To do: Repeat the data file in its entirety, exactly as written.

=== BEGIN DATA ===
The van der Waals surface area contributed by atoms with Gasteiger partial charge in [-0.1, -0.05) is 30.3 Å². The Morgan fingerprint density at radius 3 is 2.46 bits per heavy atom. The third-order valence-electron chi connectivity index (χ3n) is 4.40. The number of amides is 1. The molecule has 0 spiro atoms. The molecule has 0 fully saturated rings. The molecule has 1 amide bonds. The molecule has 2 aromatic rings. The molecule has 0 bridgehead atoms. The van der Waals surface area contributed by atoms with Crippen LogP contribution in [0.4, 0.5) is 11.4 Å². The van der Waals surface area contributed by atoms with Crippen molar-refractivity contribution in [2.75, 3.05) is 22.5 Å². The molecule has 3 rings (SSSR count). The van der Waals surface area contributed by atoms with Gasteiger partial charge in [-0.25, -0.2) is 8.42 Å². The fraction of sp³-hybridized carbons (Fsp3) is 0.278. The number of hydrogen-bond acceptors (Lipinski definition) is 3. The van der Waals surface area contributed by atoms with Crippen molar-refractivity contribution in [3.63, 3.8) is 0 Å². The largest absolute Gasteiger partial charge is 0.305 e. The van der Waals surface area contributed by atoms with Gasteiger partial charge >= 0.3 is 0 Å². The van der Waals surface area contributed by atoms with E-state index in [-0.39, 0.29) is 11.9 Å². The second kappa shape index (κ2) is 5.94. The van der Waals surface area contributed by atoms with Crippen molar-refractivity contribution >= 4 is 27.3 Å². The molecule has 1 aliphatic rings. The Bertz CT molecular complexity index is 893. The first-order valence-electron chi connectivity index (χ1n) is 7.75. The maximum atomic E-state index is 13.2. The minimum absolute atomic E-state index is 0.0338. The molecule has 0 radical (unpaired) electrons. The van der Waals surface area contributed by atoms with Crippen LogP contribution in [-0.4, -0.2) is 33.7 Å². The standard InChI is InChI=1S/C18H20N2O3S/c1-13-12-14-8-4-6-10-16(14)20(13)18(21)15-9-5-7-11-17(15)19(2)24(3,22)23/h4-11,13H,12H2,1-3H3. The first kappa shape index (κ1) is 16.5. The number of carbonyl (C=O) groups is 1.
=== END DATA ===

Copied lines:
The van der Waals surface area contributed by atoms with Gasteiger partial charge in [-0.1, -0.05) is 30.3 Å². The Morgan fingerprint density at radius 3 is 2.46 bits per heavy atom. The third-order valence-electron chi connectivity index (χ3n) is 4.40. The number of amides is 1. The molecule has 0 spiro atoms. The molecule has 0 fully saturated rings. The molecule has 1 amide bonds. The molecule has 2 aromatic rings. The molecule has 0 bridgehead atoms. The van der Waals surface area contributed by atoms with Crippen LogP contribution in [0.4, 0.5) is 11.4 Å². The van der Waals surface area contributed by atoms with Crippen molar-refractivity contribution in [2.75, 3.05) is 22.5 Å². The molecule has 3 rings (SSSR count). The van der Waals surface area contributed by atoms with Gasteiger partial charge in [-0.25, -0.2) is 8.42 Å². The fraction of sp³-hybridized carbons (Fsp3) is 0.278. The number of hydrogen-bond acceptors (Lipinski definition) is 3. The van der Waals surface area contributed by atoms with Crippen molar-refractivity contribution in [3.63, 3.8) is 0 Å². The largest absolute Gasteiger partial charge is 0.305 e. The van der Waals surface area contributed by atoms with Gasteiger partial charge >= 0.3 is 0 Å². The van der Waals surface area contributed by atoms with E-state index in [-0.39, 0.29) is 11.9 Å². The second kappa shape index (κ2) is 5.94. The van der Waals surface area contributed by atoms with Crippen molar-refractivity contribution >= 4 is 27.3 Å². The molecule has 1 aliphatic rings. The Bertz CT molecular complexity index is 893. The first-order valence-electron chi connectivity index (χ1n) is 7.75. The maximum atomic E-state index is 13.2. The minimum absolute atomic E-state index is 0.0338. The molecule has 0 radical (unpaired) electrons. The van der Waals surface area contributed by atoms with Crippen LogP contribution in [-0.4, -0.2) is 33.7 Å². The standard InChI is InChI=1S/C18H20N2O3S/c1-13-12-14-8-4-6-10-16(14)20(13)18(21)15-9-5-7-11-17(15)19(2)24(3,22)23/h4-11,13H,12H2,1-3H3. The first kappa shape index (κ1) is 16.5. The number of carbonyl (C=O) groups is 1.